Tuesday, November 10, 2009

Heartchitecture

now, normally i wouldn't review a book on asher's blog (especially a book i'm not finished reading yet), but as soon as i read this passage tonight i knew it had to go on his blog. in fact, if it weren't such a long quote, i'd put it on the sidebar so everyone could read it whenever. but alas, it's lengthy.

it comes from an amazing book called The Wet Engine by Brian Doyle, who is the father of a remarkable single ventricle boy named Liam. the book is all about the heart, from a physiological point of view, but also from a more metaphorical/spiritual/poetic perspective. i'm only on page 44, and i'm already hooked. (oh, and the name of this post - heartchitecture - is the title of the chapter.) so here you go:

consider the astounding journey your blood embarks upon as it enters the pumping station of your heart. in a healthy heart, a heart that works as it has been designed to work over many millions of years by its creative and curious and tireless and nameless holy wild silent engineer, blood that has been plucked and shucked of its oxygen by the body straggles back into the right atrium, the capacious gleaming lobby of the heart.

this tired blood, dusty veteran of an immense and exhausting journey, shuffles forward to and through a small circular door in the wall, a door with three symmetrical flaps: the tricuspid valve.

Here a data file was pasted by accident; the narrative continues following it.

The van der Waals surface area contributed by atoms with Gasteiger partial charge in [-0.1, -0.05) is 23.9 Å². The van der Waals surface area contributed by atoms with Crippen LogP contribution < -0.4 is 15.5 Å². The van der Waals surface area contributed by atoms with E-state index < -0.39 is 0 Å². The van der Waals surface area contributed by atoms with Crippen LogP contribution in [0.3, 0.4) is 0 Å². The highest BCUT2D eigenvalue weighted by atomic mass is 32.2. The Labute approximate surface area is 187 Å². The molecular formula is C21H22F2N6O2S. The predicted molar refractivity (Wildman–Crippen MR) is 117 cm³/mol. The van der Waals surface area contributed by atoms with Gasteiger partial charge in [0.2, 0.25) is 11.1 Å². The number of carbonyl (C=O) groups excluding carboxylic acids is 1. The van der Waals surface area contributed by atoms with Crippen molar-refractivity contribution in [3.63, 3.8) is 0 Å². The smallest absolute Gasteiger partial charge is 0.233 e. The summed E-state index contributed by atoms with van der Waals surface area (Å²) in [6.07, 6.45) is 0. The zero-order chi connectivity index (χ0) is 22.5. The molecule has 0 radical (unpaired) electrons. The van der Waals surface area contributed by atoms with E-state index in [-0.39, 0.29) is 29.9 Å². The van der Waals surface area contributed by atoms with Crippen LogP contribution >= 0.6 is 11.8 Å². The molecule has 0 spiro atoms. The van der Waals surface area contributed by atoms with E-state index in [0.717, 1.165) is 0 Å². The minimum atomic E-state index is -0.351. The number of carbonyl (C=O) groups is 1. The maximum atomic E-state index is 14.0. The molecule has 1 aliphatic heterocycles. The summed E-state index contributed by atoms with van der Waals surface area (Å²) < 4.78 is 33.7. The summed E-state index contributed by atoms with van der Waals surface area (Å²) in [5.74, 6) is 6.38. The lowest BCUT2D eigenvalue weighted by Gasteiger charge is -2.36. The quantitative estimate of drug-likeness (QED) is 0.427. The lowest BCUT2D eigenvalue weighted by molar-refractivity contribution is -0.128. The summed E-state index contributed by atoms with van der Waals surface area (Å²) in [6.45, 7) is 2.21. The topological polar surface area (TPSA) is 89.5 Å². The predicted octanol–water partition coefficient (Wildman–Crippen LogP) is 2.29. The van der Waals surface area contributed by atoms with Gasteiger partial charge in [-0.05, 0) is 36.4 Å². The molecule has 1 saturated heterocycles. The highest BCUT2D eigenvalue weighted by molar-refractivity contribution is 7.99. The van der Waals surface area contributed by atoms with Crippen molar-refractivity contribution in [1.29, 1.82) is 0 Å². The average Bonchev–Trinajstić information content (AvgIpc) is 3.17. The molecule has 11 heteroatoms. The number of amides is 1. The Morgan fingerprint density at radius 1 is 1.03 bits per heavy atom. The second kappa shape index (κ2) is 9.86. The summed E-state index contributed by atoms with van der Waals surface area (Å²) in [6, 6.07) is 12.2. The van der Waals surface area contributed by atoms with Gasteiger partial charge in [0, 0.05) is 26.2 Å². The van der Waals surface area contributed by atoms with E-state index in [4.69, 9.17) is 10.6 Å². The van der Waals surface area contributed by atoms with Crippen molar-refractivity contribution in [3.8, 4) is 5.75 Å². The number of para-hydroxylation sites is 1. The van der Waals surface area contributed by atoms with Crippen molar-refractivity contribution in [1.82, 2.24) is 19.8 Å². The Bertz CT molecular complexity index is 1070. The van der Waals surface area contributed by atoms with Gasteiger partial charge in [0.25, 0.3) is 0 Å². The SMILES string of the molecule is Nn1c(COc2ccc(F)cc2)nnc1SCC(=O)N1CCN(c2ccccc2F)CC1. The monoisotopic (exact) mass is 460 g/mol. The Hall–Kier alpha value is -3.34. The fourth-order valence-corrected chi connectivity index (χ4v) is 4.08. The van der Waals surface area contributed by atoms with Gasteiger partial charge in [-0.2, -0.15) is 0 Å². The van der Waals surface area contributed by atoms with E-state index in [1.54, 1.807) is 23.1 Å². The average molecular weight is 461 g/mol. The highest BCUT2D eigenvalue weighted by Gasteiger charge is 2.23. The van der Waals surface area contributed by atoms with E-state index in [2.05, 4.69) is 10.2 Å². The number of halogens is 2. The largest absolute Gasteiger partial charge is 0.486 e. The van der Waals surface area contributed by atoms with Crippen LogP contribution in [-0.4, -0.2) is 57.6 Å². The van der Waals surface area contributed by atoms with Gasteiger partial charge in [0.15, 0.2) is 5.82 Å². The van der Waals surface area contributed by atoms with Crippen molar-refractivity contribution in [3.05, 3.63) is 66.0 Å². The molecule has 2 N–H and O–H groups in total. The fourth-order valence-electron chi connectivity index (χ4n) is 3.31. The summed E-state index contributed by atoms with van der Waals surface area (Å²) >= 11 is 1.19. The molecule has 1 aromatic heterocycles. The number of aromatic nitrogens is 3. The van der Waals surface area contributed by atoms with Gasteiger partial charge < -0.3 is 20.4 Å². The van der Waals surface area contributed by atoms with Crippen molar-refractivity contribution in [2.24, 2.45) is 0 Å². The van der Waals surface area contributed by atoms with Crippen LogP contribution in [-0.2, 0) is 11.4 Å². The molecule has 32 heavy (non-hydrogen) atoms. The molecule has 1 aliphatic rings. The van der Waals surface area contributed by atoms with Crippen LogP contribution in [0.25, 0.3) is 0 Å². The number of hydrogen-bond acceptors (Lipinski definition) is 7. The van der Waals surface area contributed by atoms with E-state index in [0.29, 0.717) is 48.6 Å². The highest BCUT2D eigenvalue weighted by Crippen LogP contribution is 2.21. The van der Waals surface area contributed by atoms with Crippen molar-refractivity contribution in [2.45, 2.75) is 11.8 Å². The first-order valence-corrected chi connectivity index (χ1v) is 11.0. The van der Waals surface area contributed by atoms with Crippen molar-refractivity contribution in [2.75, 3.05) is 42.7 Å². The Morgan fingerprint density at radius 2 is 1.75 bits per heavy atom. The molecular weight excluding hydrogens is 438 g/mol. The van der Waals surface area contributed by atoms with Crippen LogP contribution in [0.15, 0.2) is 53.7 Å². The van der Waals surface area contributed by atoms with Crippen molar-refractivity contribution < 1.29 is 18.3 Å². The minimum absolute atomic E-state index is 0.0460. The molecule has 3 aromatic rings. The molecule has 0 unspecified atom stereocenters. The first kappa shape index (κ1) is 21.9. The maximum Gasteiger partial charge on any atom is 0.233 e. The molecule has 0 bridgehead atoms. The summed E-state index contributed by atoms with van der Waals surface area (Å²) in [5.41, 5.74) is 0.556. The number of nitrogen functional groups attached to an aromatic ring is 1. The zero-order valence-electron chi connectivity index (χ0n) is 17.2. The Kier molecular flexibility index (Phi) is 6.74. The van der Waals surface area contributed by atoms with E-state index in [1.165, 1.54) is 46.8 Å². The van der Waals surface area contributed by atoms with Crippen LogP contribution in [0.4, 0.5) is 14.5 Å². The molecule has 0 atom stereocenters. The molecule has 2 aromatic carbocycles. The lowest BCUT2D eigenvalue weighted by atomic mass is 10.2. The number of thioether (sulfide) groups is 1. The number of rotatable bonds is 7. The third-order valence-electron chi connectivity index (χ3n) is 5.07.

this circular door opens into another big room, the right ventricle; but at the very instant the right ventricle is filled to capacity with tired blood the entire ventricle contracts! slamming in on itself, and our tired heroes are sent flying through the pulmonary valve and thence into the pulmonary artery, which immediately branches, carrying blood to the right and left lungs, and there, in the joyous airy countries of the blood vessels of the lungs, your blood is given fresh clean joyous oxygen! gobs and slathers of it! o sweet and delicious air! as much as those heroic blood cells can hoist aboard their tiny cellular ships, and now they resume their endless journey, heading into the marshlands and swamps of the lungs, the capillary beds, which open in the small streams and creeks called venules, which are tributaries of the pulmonary veins. there are four of these magic pulmonary rivers carrying your necessary elixir back to the looming holy castle of the heart, which they will enter this time through the left atrium, whose job is to send it on its quest and voyage and journey to the vast and mysterious wilderness that is You, and to tell that tale of the journeys of your blood cells through the universe of you, would take a billion books, each alike, each utterly different.


- Brian Doyle, in The Wet Engine: Exploring the Mad Wild Miracle of the Heart, pp 16-17



here's the link, for ordering this book on amazon.ca: http://www.amazon.ca/Wet-Engine-Exploring-Miracle-Heart/dp/1557254052/ref=sr_1_1?ie=UTF8&s=books&qid=1257856172&sr=1-1

1 comment:

ChristophersHeart said...

WHERE can I get this book? I would love to read it!

Wen